In their second study to be published in just over a year, an SFU led team of scientists has discovered that ancient coastal Indigenous people were more than hunter-gatherers. 'We think that many Indigenous peoples worldwide had some kind of sophisticated marine management, but the Pacific Northwest is likely one of the few places in the world where this can be documented,' says SFU professor Dana Lepofsky.

Contact: Carol Thorbes
cthorbes@sfu.ca
778-782-3035
Simon Fraser University

Public Release: 29-Apr-2015
Nature
Ice core reveals ocean currents transmitted climate changes from Arctic to Antarctic
A new highly detailed ice core from West Antarctica has revealed a consistent pattern of climate changes that started in the Arctic and spread across the globe to the Antarctic during planet Earth's last glacial period. Representing more than 68,000 years of climate history, data extracted from this extraordinary ice core is helping scientists understand past, rapid climate fluctuations between warm and cool periods that are known as Dansgaard-Oeschger events.
National Science Foundation

Contact: Justin Broglio
jbroglio@dri.edu
775-762-8320
Desert Research Institute

Public Release: 29-Apr-2015
Nature
Researchers find 200-year lag between climate events in Greenland, Antarctica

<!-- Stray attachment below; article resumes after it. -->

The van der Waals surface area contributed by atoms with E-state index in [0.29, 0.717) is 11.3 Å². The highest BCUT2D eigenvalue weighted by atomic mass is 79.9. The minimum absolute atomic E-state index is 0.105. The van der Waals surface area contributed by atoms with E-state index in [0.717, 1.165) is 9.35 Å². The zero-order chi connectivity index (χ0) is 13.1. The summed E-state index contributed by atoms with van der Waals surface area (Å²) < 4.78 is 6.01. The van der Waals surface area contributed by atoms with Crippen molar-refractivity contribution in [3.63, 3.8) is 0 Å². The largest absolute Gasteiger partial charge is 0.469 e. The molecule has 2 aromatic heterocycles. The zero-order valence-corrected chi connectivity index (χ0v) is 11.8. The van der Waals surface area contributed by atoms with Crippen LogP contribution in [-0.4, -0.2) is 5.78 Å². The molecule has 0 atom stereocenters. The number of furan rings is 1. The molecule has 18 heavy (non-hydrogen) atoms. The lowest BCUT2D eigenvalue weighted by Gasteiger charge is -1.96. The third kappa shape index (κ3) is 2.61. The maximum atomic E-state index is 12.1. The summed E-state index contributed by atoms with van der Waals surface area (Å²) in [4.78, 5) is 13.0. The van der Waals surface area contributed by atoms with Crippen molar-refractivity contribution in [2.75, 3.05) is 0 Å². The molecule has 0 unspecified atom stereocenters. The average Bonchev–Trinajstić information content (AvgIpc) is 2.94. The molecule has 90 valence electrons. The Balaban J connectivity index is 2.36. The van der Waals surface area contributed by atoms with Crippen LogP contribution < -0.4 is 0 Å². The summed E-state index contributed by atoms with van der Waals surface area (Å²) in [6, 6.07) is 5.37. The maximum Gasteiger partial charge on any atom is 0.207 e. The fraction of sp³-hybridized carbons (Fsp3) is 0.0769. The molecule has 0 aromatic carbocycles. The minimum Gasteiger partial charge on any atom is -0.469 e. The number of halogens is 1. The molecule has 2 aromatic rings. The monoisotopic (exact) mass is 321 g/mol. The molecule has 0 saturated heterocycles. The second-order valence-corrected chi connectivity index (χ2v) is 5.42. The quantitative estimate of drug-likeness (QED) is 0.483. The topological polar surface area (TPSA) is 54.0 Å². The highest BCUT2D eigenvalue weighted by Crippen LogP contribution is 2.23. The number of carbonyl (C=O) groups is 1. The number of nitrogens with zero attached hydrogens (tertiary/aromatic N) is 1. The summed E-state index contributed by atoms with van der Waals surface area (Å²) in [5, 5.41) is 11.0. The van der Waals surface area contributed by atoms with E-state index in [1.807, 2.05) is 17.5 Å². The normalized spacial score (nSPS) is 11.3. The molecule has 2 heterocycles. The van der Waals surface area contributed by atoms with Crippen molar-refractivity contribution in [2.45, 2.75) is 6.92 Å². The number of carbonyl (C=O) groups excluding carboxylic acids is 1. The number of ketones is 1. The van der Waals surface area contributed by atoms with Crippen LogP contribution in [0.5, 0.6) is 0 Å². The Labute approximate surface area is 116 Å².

A new study using evidence from a highly detailed ice core from West Antarctica shows a consistent link between abrupt temperature changes on Greenland and Antarctica during the last ice age, giving scientists a clearer picture of the link between climate in the northern and southern hemispheres.
National Science Foundation

Contact: Christo Buizert
buizertc@science.oregonstate.edu
541-737-1209
Oregon State University

Public Release: 29-Apr-2015
PLOS ONE
New fossil rattles Moby Dick's family tree
An international team of scientists, led by the Natural History Museum of Los Angeles County's Curator of Marine Mammals Dr. Jorge Velez-Juarbe, has discovered a new species of an extinct pigmy sperm whale from Panama that clarifies key aspects of the evolution of the sperm whale.